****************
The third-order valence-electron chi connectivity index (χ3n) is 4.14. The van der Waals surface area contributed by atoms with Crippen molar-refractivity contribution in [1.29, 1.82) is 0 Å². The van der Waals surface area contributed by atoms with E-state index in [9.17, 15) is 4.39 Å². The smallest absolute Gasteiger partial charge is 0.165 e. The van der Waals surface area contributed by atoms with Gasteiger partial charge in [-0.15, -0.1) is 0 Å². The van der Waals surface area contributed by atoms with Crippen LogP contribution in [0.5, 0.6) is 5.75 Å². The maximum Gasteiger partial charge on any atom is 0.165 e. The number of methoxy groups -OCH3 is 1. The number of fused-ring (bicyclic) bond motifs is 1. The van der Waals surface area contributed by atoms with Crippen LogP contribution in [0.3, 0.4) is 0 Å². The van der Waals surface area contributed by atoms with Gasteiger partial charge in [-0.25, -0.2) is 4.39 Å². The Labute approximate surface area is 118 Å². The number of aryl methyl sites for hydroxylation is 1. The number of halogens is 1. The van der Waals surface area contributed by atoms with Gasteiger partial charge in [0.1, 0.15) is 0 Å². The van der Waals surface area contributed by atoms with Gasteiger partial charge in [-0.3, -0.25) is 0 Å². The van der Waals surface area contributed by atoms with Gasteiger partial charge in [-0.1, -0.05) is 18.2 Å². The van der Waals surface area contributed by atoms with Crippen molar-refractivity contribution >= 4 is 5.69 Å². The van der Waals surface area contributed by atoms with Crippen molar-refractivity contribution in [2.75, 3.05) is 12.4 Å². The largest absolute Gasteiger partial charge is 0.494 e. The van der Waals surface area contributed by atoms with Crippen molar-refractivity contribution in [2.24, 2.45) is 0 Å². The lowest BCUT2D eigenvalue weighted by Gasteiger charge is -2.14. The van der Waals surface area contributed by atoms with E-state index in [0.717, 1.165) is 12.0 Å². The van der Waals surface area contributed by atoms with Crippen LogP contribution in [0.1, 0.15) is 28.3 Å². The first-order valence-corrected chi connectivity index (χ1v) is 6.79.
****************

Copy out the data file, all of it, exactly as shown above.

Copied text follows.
The third-order valence-electron chi connectivity index (χ3n) is 4.14. The van der Waals surface area contributed by atoms with Crippen molar-refractivity contribution in [1.29, 1.82) is 0 Å². The van der Waals surface area contributed by atoms with E-state index in [9.17, 15) is 4.39 Å². The smallest absolute Gasteiger partial charge is 0.165 e. The van der Waals surface area contributed by atoms with Gasteiger partial charge in [-0.15, -0.1) is 0 Å². The van der Waals surface area contributed by atoms with Crippen LogP contribution in [0.5, 0.6) is 5.75 Å². The maximum Gasteiger partial charge on any atom is 0.165 e. The number of methoxy groups -OCH3 is 1. The number of fused-ring (bicyclic) bond motifs is 1. The van der Waals surface area contributed by atoms with Crippen LogP contribution in [0.3, 0.4) is 0 Å². The van der Waals surface area contributed by atoms with Gasteiger partial charge in [-0.25, -0.2) is 4.39 Å². The Labute approximate surface area is 118 Å². The number of aryl methyl sites for hydroxylation is 1. The number of halogens is 1. The van der Waals surface area contributed by atoms with Gasteiger partial charge in [0.1, 0.15) is 0 Å². The van der Waals surface area contributed by atoms with Gasteiger partial charge in [-0.3, -0.25) is 0 Å². The van der Waals surface area contributed by atoms with Gasteiger partial charge in [-0.1, -0.05) is 18.2 Å². The van der Waals surface area contributed by atoms with Crippen molar-refractivity contribution >= 4 is 5.69 Å². The van der Waals surface area contributed by atoms with Crippen molar-refractivity contribution in [2.75, 3.05) is 12.4 Å². The largest absolute Gasteiger partial charge is 0.494 e. The van der Waals surface area contributed by atoms with Crippen molar-refractivity contribution in [2.24, 2.45) is 0 Å². The lowest BCUT2D eigenvalue weighted by Gasteiger charge is -2.14. The van der Waals surface area contributed by atoms with E-state index in [0.717, 1.165) is 12.0 Å². The van der Waals surface area contributed by atoms with Crippen LogP contribution in [0.1, 0.15) is 28.3 Å². The first-order valence-corrected chi connectivity index (χ1v) is 6.79.